According to Minister of Islamic Affairs Abdul Bari, the election of President Nasheed's government provided a mandate to stop "un-Islamic" conduct. Steps were reportedly underway to close discos in Male to prevent members of the opposite sex from mingling. The Ministry of Islamic Affairs stated that it believes the prevalence of "un-Islamic" practices within the country is due to a lack of religious awareness and has offered to conduct awareness programs and provide assistance to foreigners seeking to convert to Islam.

Parents must raise their children to be Muslim in accordance with the law. Foreigners can raise their children to follow any religious teachings as long as they practice privately in their homes or hotel rooms and do not try to include local citizens in their worship.

The Government prohibited non-Muslim clergy and missionaries from proselytizing or conducting public worship services. Islamic proselytizing was also illegal unless a government representative was present. Conversion by a Muslim to another religious group is interpreted as a violation of Shari'a and may result in punishment, including the loss of the convert's citizenship. There were no known cases of the Government discovering converts and rescinding citizenship as a result of conversion. During previous reporting periods, would-be converts were detained and counseled to dissuade them from converting. However, according to press reports, a handful of the country's blogging community reportedly identified itself as atheist or Christian. Miadhu News reported that on March 17, 2009 the Ministry of Islamic Affairs launched a counseling program for would-be converts. Counseling sessions are held at the Ministry every morning. The purpose and content of the sessions was not clear.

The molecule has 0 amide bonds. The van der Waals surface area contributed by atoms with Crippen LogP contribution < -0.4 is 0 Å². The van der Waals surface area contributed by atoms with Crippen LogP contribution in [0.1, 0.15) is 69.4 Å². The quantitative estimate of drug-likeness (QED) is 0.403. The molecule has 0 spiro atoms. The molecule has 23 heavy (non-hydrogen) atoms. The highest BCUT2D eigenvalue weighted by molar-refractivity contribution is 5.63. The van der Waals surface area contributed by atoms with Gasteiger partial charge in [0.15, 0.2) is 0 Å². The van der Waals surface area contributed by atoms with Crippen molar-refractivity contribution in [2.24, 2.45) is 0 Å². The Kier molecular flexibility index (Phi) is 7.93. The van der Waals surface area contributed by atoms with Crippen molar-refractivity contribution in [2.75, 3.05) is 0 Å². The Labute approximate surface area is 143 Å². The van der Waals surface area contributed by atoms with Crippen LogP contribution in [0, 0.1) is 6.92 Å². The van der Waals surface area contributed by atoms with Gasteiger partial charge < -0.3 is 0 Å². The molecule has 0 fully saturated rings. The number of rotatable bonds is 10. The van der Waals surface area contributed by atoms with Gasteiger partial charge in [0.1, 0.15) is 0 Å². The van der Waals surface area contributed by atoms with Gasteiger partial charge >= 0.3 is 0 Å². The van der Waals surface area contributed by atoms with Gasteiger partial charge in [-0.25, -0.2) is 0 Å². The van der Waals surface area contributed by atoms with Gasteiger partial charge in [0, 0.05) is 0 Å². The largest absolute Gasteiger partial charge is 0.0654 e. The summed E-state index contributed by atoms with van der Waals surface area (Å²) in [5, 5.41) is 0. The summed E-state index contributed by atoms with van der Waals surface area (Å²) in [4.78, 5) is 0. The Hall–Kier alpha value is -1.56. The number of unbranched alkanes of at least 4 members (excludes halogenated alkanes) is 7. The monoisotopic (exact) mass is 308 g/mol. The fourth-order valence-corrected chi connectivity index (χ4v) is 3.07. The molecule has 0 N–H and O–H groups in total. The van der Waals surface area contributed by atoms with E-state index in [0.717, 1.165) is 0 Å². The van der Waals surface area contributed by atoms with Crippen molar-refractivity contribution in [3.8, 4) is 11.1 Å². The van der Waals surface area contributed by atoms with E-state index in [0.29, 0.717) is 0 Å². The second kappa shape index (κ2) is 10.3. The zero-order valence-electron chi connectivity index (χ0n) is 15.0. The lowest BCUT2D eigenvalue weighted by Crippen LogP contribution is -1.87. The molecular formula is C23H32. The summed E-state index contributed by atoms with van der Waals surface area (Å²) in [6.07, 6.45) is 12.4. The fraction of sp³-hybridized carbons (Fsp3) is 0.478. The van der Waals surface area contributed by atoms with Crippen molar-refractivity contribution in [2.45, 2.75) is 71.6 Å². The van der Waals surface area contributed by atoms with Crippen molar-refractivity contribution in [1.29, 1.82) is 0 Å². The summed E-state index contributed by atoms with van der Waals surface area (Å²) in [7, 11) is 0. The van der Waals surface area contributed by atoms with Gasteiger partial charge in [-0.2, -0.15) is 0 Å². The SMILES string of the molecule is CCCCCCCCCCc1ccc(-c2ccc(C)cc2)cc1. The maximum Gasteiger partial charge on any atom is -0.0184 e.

Faith-based nongovernmental organizations (NGOs) were not specifically precluded by law from operating.

The law prohibits public statements that are contrary to Islam.

The Government registered only clubs and other private associations that do not contravene Islamic or civil law.

The 2008 Constitution states the President and cabinet ministers must be Sunni Muslims. Furthermore, in contrast to its predecessor, the 2008 Constitution also states Members of the People's Majlis (Parliament) and the judiciary must be Sunni Muslims. Atoll Chiefs must be Muslim; however, they are not required to be Sunni. The same was also true of Members of the Special People's Majlis, which drew up the new Constitution.

Under the country's Islamic practice, the testimony of two women is required to equal that of one man in matters such as adultery, finance, and inheritance. In other cases, the testimony of men and women is equal. Shari'a also governs estate inheritance, granting male heirs twice the share of female heirs. The Constitution provides that an accused person has the right to defend himself "in accordance with Shari'a." Family Law prohibits women from marrying non-Muslim foreigners but allows men to marry non-Muslim foreigners, as permitted by Shari'a.

There were no reports of religious prisoners or detainees in the country.

Forced Religious Conversion

There were no reports of forced religious conversion, including of minor U.S. citizens who had been abducted or illegally removed from the United States or who had not been allowed to be returned to the United States.

Section III. Status of Societal Respect for Religious Freedom

There were no specific reports of societal abuses or discrimination based on religious affiliation, belief, or practice. Most citizens regard Islam as one of their society's most distinctive characteristics and believe it promotes harmony and national identity.

Section IV. U.S. Government Policy

The U.S. government does not maintain an embassy in the country. The U.S. ambassador in Colombo, Sri Lanka, is also accredited to the Government in Male, and officers from the embassy in Colombo travel frequently to the country. The U.S. government discusses religious freedom with the Government as part of its overall policy to promote human rights.